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It’s Good To Be the Kings
102.1 Dear Friends: Nothing drastic…just some good news and some bad news…and some good news. This past month of December saw the largest number of hits on this blog for a single month: 2,529…all time total is now close to 40,000. Thanx a ton! Now I know this isn’t very much by internet standards…in fact, I stumbled across a website that purports to give a ranking of websites. Turns out this one in ranked around 15,000,000th…that is, it’s approximately the 15 millionth most popular one out there. Kind of puts it all in perspective doesn’t it…
102.2 …or does it? If there were 20 million websites, I’d say yeah, we were near the bottom. Thing is, there are in reality close to 700 million websites…putting us in the top 2%…do the math if you don’t believe me. And you know, I can live with the top 2%… ;) Anyway, on with the mail…
102.3 Dear G4BB: Remember the old “King Family Show”? How many family members were actually on it? I see all different kinds of numbers quoted on the net…what say you? …from Larry Welk IV, in Bubbleville
102.4 Dear Larry: I see what you mean…a quick web check finds estimates ranging from 35 to 41. I believe there’s a good reason to think it’s even higher. But here’s a curious fact: strictly speaking, nobody on the show had the last name of King! Now it’s true that the core King Sisters quartet used that as their professional name, but that wasn’t their family name…and they all used their married names in private life. As it turns out, King was their father’s middle name…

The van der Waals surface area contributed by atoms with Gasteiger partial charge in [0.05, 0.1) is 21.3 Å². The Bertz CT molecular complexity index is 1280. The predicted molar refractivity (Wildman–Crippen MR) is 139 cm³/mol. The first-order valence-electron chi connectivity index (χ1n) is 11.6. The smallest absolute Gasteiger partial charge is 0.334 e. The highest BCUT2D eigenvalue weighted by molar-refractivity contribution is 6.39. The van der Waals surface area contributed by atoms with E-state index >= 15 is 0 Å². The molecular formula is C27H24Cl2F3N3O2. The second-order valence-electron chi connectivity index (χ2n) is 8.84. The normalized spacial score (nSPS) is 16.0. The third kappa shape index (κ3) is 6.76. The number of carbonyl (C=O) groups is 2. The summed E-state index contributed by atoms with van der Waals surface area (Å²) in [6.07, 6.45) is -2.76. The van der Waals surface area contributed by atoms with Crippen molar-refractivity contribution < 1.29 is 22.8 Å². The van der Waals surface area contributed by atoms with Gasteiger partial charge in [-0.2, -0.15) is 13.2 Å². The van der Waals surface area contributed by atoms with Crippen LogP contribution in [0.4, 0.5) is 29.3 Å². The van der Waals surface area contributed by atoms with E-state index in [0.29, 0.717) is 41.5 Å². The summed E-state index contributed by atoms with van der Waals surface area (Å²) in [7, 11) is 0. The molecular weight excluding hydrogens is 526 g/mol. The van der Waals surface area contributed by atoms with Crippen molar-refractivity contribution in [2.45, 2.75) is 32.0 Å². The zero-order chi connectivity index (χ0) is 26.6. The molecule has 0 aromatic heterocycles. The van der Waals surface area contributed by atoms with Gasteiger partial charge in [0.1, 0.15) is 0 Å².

102.5 …and it all began on August 22, 1908 in Sanford, Colorado when professor of music and voice William King Driggs married Pearl Caroline Mortensen. Soon the babies started arriving, ultimately 2 boys and 6 girls…and they were all members of a family band, as seen at right in 1924…youngest sister Marilyn wasn’t born until 1931. They lived in various towns in Colorado and Utah (they were Mormons) and performed as “W. King Driggs and His Family of Entertainers.” Yes, the patriarch of the clan went by the name King Driggs.
102.6 With a move to California in 1931, the three oldest sisters began performing professionally as the Driggs Sisters…that’s Maxine, Luise, and Alyce. The latter 2 were born Louise and Alice…and altho I don’t know it for a fact, it’s reasonable to think the spelling changes were in honor of their idols, the swinging Boswell Sisters…leader Constance Boswell was called Connie, but spelled it “Connee.” (Apparently “Mackseen” was able to resist!)
102.7 A year later, back in Salt Lake City and singing on the radio, they were told “Driggs Sisters” didn’t sound so wonderful, and what was their father’s first name? “King” came the reply, and that was that. Needless to say, they were a hit, and began performing with big bands, first Horace Heidt then Artie Shaw. Maxine retired, and was replaced by Donna and Yvonne, as they became 4 King Sisters. In the early 1940s they were fronting Alvino Rey’s band…he eventually married Luise in 1945. Donna retired, replaced by baby sister Marilyn in 1953…thus all 6 Driggs sisters were King Sisters at one time or another, first as a trio, then a quartet.